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Imagine you're standing beyond the Wall and you find yourself surrounded by a dozen half-rotted wights rushing at you from all sides. Or imagine you're at Casterly Rock and you've just been ambushed by the Unsullied with nowhere to go. Or, worse still, imagine you have to fight The Mountain, and he's feeling particularly sadistic that day.
If you think you won't survive it, there's only one way out: Shout "Banana!" as loudly as you can. Or at least, that's what you do if you're on a set rather than in Westeros itself.
As Game of Thrones prepares for its final round of episodes in just a couple of weeks, the show's cast and crew are giving more and more interviews about how they made it, and while they're not divulging anything about Season 8's plot, they are offering up plenty of amusing details from the set.
In a new interview with Entertainment Weekly, stunt coordinator Rowley Irlam discussed the various ways in which he tries to keep the actors and his stunt performers safe throughout the course of the series. That includes everything from practice runs to fireproof suits for dragon attacks to, apparently, a rather amusing safe word that anyone can shout if the fake fighting starts to feel a little too real.
“When we’re doing these battles and people are screaming and crying and dying, you might not know if anyone’s in trouble,” Irlam said. “So our safe word was always ‘banana.’ If someone started shouting ‘banana!’ at the top of their voice, you’d know they’re in trouble.”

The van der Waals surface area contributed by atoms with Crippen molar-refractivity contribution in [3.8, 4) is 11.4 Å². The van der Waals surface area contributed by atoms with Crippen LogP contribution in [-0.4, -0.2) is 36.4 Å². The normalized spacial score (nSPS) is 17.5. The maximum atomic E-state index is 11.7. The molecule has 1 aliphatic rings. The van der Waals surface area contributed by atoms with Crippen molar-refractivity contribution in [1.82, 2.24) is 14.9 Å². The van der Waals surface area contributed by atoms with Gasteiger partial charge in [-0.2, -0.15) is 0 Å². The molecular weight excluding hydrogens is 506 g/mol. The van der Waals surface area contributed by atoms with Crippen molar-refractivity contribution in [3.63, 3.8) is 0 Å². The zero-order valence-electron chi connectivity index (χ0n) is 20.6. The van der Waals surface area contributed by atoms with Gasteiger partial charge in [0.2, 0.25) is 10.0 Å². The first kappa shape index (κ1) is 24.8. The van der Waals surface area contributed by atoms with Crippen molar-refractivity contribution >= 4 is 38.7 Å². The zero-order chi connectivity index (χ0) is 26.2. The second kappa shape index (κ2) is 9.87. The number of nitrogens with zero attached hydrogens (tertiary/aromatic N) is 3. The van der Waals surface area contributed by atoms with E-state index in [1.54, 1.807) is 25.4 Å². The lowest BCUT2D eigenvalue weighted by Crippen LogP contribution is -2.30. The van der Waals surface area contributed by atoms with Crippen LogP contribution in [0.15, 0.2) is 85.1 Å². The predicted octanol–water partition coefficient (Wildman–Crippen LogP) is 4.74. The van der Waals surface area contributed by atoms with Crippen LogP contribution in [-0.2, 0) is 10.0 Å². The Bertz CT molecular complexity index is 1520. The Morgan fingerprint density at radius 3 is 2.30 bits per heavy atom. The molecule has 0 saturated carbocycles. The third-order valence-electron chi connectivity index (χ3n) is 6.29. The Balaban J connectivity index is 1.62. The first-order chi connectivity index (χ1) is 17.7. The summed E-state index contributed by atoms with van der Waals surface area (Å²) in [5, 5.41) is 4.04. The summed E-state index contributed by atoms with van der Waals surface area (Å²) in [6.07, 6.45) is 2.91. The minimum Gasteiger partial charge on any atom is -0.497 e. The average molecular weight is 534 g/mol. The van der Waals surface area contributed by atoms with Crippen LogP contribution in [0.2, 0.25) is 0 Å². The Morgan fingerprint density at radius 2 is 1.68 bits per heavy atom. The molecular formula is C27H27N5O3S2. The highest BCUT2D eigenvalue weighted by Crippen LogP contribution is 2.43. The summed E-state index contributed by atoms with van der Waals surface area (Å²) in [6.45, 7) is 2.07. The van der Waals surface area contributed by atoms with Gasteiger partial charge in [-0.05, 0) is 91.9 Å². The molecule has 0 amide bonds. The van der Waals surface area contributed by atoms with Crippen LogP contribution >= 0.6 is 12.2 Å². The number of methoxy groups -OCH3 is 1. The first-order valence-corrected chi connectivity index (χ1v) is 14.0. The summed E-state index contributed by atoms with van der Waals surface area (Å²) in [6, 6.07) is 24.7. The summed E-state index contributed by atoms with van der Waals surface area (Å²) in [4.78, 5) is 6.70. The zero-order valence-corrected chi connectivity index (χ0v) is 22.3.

Game of Thrones is an extremely visually effective show. Its fight scenes feel real, brutal, and chaotic. Some fans react to the violent deaths of beloved characters almost as if they were members of their own family. We know it's fiction, but we still feel it in our bones when the sword comes down. Now imagine an actor preparing to swing a fake sword at another actor, and the second guy yells "Banana!" in a strong British accent because the last sword-swing hit him a little too hard on the hand or something.
It's a bit odd, and even funny, to think about, but it's all in the service of keeping the actors from actually being impaled or slashed or fractured by their weapons.
“It needs to look like a complete maniacal riot, but you have to make sure that no one gets so much as a chipped tooth or a sprained ankle,” Irlam said. “We’re trying to make it look as dangerous as possible, but we also try to keep it as safe as possible.”
Game of Thrones returns April 14 on HBO.